Often, if a predatory lender decides to sue, the action is incredibly swift. One such lender filed within five months of some checks being cashed, showing how little time they gave borrowers before taking action.
Since many consumers can’t gather funds for an attorney of their own, they might not have strong representation in court. However, the lender will have skilled lawyers on their side, increasing the odds that they’ll win.
Additionally, the lender will take on a variety of costs to the lawsuit. For instance, they may go after the borrower for processing fees or insurance costs, along with interest, late fees, and the entire original principal, even if the loan is partially repaid.
Along with all of that trouble, borrowers also face the traditional trappings of not repaying a loan. Their credit scores will usually fall, and they’ll have a black mark on their credit report for years to come.
How to Avoid This Predatory Lending Scheme
If you don’t want to become a victim of this predatory lending scheme, make sure you never cash or deposit an unsolicited check without reading any accompanying material. Look over the check for any additional notes, like an interest rate or a statement that shows that it is a loan and not money the company owes you. Then, review any other paperwork that came with the check to discover the sender’s true intentions.
If you determine that it is an unsolicited check to turn you into a borrower, don’t sign, cash, or deposit it. Cashing or depositing the check indicates you accept the terms, so your best bet is to shred the check immediately, ensuring that you and no one else can attempt to use it.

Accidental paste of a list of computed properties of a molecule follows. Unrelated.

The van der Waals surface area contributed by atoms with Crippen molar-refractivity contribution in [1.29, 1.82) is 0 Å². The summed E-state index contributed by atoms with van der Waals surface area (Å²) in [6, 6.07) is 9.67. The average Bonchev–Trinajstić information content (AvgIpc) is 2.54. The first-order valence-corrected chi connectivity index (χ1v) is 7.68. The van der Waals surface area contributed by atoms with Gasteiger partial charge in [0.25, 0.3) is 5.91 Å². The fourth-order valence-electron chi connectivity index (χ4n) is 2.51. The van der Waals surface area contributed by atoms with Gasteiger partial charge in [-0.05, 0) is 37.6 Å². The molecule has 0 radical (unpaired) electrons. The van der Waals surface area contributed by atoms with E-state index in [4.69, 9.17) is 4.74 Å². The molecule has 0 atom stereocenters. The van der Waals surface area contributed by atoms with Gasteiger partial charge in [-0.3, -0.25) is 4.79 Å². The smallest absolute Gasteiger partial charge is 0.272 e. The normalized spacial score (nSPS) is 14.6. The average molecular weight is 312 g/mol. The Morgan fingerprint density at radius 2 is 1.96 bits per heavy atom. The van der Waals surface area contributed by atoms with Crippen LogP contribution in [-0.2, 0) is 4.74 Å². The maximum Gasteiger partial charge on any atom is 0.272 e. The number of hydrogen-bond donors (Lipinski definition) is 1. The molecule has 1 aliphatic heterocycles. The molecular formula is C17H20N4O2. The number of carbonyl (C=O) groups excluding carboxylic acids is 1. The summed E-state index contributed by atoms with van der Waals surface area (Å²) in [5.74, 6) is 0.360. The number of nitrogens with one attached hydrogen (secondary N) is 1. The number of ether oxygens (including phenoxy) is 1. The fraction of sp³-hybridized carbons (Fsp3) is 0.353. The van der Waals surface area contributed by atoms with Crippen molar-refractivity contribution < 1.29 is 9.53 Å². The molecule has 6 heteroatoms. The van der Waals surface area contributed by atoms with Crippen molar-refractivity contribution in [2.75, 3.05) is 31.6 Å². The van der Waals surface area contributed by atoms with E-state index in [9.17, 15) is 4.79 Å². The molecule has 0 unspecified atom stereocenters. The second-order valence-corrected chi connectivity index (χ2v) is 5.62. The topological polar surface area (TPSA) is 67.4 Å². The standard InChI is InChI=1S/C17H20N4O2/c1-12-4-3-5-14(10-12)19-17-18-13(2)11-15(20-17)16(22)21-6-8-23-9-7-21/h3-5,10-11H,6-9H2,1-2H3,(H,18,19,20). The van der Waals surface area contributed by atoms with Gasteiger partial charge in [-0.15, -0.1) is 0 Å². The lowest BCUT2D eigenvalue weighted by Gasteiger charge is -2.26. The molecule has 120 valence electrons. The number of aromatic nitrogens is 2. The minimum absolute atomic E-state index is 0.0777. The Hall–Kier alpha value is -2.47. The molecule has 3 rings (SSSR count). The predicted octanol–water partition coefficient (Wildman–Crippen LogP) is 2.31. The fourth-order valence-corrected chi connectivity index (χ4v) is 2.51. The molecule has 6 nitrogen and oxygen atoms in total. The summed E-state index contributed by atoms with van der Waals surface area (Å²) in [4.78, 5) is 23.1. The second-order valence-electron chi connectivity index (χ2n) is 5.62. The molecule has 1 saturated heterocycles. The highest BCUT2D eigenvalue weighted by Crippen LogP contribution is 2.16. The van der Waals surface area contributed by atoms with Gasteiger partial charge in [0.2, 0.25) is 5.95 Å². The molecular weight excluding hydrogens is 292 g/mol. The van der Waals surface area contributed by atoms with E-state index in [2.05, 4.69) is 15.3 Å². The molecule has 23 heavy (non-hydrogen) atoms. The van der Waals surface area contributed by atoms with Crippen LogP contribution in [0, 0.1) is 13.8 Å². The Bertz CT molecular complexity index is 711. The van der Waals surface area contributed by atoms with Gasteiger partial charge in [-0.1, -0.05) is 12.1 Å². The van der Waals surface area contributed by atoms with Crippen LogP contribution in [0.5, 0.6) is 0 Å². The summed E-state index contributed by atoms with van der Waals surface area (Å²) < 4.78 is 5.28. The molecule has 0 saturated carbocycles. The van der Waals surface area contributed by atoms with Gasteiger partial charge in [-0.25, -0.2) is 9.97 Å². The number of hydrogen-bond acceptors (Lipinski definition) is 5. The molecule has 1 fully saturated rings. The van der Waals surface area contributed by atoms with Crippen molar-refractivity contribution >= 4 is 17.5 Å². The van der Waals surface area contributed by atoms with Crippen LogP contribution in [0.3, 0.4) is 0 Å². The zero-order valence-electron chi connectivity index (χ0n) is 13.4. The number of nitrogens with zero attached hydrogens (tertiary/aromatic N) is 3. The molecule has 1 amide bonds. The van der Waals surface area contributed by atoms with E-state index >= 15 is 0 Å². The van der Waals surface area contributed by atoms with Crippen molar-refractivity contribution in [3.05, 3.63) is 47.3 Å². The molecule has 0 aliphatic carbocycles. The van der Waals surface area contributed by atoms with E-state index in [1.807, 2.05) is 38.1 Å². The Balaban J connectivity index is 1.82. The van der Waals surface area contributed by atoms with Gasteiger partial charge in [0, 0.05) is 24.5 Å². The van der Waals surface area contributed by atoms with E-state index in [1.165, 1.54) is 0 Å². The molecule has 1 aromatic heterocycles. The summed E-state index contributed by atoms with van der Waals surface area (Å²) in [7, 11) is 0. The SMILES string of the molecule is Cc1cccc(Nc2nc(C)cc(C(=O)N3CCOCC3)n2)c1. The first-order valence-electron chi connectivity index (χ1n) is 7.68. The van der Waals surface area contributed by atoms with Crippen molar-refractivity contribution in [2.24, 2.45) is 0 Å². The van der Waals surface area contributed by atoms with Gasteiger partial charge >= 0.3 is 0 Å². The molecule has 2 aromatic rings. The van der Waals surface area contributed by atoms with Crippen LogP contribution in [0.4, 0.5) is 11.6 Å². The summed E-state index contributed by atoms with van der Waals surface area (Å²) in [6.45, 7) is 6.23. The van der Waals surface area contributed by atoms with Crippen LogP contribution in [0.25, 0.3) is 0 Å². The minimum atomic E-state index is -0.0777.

What If You Actually Need to Money?
At times, an unsolicited check to borrowers will arrive at a moment when you happen to be in need. While it may seem kismet, don’t assume that this loan is your ideal solution. Even if you have poor credit scores, there are alternative to predatory lenders.
For example, you may qualify for assistance from a local nonprofit. You might be able to secure a more favorable loan from a local bank or credit union. In reality, borrowing money from a friend or family member might be a better approach.
Instead of assuming that the check is your only choice, it’s always wise to do some research. In many cases, other avenues are available, so don’t consider the check a sign of good fortune. You should always be suspicious and cautious whenever you get an unsolicited check. After all, if something looks too good to be true, it usually is.
Has anyone ever sent unsolicited checks to borrowers in your household? Tell us about your experience in the comments below.
- Online Title Loans: A New Wave of Internet Spam
- The Dangers of Payday Loans
- How Has the Consumer Financial Protection Bureau Changed Under Trump?
If you enjoy reading our blog posts and would like to try your hand at blogging, we have good news for you; you can do exactly that on Saving Advice. Just click here to get started.